Scientific Engagement in the Broader Middle East and North Africa: Lessons in Promoting a Safe and Secure Research Environment
Date Published: 
1 November 2013

This report describes the challenges faced and suggestions made for promoting safe, ethical, and secure life sciences research in the broader Middle East and North African regions. The information relayed in this report comes from four workshops and a collaborative sub-grant program that the American Association for the Advancement of Science Center for Science, Technology and Security Policy (CSTSP) conducted in the region between 2010 and 2012. CSTSP held the meetings in collaboration with the Jordan University of Science and Technology, Kuwait Institute for Scientific Research, Institute Pasteur of Tunis, University of Tunis Faculty of Science, and Dubai Healthcare City. The project was conducted with the generous support of the U.S. Department of State Biosecurity Engagement Program.

The 21st century has been called the age of biotechnology with its rapid advances benefiting health, agriculture, the environment, and energy.3 Many countries have invested heavily in biological research, and education and training of young scientists to address local and national challenges. At the same time, concerns have been raised about the safety and security of the conduct and communication of biological research, and use of biology to deliberately cause harm. During the past decade, several countries and intergovernmental organizations have initiated activities to reduce the safety and security risks associated with biological research and harmful infectious diseases.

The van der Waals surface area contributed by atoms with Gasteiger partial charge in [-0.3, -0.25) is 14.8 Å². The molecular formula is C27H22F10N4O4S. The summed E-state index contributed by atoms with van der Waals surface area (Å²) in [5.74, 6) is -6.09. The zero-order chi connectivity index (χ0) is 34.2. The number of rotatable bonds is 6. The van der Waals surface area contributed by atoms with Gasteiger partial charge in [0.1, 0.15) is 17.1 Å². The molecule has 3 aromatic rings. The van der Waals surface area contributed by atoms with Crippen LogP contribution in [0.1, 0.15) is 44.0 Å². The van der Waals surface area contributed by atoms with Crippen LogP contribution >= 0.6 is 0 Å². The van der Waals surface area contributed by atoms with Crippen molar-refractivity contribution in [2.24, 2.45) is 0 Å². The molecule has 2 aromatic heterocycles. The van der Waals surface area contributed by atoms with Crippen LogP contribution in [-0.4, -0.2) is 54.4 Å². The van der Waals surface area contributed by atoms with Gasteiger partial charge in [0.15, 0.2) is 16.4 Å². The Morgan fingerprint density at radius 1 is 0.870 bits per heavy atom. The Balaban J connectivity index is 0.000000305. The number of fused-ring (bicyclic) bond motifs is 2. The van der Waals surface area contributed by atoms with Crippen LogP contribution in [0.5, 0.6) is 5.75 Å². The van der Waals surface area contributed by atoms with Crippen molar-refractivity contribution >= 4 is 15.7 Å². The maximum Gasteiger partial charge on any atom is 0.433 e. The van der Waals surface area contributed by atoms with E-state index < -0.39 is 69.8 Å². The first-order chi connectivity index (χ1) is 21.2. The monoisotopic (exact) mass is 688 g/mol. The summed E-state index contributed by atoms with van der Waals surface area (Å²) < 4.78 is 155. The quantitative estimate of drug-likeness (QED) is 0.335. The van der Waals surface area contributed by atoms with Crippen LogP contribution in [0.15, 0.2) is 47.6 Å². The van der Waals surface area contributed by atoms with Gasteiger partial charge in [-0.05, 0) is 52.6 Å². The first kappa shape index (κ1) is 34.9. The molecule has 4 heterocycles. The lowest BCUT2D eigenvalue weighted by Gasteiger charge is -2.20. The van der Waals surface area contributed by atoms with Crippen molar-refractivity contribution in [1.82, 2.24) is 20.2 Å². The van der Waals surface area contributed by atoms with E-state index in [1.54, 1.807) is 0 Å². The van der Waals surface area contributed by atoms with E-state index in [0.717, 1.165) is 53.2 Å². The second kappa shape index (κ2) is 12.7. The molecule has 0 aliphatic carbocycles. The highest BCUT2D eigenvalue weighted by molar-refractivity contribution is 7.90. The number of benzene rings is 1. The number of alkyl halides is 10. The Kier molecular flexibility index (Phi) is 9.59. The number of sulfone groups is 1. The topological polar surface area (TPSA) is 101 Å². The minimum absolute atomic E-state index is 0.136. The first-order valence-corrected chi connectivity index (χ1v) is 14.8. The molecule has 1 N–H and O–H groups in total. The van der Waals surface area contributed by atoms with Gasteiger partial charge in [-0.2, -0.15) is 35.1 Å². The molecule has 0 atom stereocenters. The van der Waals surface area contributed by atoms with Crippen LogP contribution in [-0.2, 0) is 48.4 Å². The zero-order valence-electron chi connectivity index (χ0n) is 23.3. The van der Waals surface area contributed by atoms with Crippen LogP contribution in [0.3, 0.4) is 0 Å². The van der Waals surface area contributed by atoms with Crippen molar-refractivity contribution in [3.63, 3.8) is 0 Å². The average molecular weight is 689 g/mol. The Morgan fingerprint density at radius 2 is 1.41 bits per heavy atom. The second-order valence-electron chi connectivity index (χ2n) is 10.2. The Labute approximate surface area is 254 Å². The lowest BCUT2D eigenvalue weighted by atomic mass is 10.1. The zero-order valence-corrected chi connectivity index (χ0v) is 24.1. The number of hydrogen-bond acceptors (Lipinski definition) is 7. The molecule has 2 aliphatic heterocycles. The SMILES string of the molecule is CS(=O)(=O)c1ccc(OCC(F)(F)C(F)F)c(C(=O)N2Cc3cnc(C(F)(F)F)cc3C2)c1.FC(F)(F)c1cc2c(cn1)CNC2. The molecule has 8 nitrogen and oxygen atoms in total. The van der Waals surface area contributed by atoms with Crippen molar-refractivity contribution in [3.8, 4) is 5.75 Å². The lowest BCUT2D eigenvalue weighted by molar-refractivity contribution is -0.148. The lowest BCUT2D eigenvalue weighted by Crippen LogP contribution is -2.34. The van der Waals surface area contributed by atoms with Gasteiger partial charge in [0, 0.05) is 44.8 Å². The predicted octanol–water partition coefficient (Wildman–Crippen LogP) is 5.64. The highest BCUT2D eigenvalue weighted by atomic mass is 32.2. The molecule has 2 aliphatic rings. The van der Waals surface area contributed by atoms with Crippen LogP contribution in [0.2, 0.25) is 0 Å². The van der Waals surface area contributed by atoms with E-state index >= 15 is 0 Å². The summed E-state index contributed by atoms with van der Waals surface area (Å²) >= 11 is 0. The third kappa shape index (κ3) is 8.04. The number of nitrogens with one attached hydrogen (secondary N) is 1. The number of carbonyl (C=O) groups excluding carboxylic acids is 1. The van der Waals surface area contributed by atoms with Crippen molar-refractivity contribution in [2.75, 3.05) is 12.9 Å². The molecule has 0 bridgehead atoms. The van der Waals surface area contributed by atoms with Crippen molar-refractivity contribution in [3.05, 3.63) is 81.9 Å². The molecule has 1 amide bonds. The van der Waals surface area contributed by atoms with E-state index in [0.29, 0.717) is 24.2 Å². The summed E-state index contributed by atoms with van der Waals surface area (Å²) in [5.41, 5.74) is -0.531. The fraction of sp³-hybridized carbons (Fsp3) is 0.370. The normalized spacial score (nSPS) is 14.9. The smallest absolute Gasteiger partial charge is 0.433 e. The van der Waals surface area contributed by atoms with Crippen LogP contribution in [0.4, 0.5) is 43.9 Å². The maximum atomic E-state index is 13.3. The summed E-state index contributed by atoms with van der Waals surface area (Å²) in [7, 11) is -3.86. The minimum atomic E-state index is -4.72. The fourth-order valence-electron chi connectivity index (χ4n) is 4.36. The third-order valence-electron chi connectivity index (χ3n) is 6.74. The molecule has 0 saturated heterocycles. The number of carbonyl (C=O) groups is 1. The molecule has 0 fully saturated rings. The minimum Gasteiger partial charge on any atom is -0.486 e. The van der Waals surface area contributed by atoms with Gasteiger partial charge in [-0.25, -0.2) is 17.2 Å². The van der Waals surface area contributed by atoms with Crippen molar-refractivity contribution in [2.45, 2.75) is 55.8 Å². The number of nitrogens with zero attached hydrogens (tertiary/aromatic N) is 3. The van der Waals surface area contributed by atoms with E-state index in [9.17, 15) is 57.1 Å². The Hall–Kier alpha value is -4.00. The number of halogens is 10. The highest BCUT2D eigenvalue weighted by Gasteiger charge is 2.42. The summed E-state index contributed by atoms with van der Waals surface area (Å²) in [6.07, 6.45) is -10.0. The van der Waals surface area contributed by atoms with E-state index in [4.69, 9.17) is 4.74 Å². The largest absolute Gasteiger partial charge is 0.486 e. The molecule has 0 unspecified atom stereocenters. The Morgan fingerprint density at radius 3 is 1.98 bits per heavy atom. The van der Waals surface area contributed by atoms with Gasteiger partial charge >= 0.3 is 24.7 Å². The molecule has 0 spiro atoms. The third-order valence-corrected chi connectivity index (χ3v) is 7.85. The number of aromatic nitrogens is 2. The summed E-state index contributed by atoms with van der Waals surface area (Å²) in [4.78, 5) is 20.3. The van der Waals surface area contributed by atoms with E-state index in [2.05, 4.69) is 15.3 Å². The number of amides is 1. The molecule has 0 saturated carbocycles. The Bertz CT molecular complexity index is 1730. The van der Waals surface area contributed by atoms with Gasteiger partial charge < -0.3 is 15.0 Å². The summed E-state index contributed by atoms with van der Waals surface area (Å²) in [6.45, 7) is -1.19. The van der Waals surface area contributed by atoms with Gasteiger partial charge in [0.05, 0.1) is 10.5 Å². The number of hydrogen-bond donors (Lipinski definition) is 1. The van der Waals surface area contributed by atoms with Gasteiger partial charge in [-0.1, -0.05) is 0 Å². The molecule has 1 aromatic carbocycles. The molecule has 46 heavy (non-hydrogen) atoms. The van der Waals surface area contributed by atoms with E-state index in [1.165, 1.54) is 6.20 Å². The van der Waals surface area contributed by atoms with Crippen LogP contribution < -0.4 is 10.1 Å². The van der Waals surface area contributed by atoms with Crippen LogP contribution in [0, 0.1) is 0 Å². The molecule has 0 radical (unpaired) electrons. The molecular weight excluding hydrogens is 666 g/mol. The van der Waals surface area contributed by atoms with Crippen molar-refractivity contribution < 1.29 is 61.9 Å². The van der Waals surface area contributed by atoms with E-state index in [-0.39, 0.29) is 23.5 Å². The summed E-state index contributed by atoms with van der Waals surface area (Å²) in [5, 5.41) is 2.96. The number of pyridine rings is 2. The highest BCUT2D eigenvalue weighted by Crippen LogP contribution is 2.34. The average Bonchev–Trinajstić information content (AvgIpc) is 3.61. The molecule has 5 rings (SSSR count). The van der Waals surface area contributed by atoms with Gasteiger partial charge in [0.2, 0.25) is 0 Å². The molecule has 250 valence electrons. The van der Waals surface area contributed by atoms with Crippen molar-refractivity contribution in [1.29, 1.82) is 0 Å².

The outstanding challenge of promoting research and scientific collaboration to address national needs, while minimizing the potential risks of theft and misuse of research and results, must be addressed if the benefits of biology are to be realized. The AAAS project in the BMENA sought to address this challenge by linking scientific collaboration and research conduct with responsible science (ethical, safe, and secure research). 

As a result of AAAS's project, several scientists have established institutional review bodies to review human and animal subjects research, initiated long term international partnerships, proposed initiatives to address biosafety and biosecurity, and joined together to create a regional network focused on promoting biological research and responsible science. In addition to these successes, the project encountered several difficulties. Specific lessons learned from the meetings and collaborative grant program are described in detail in the report. Heeding these lessons will provide future opportunities for productively and positively engaging with BMENA scientists on highly sensitive issues such as biosecurity and biosafety.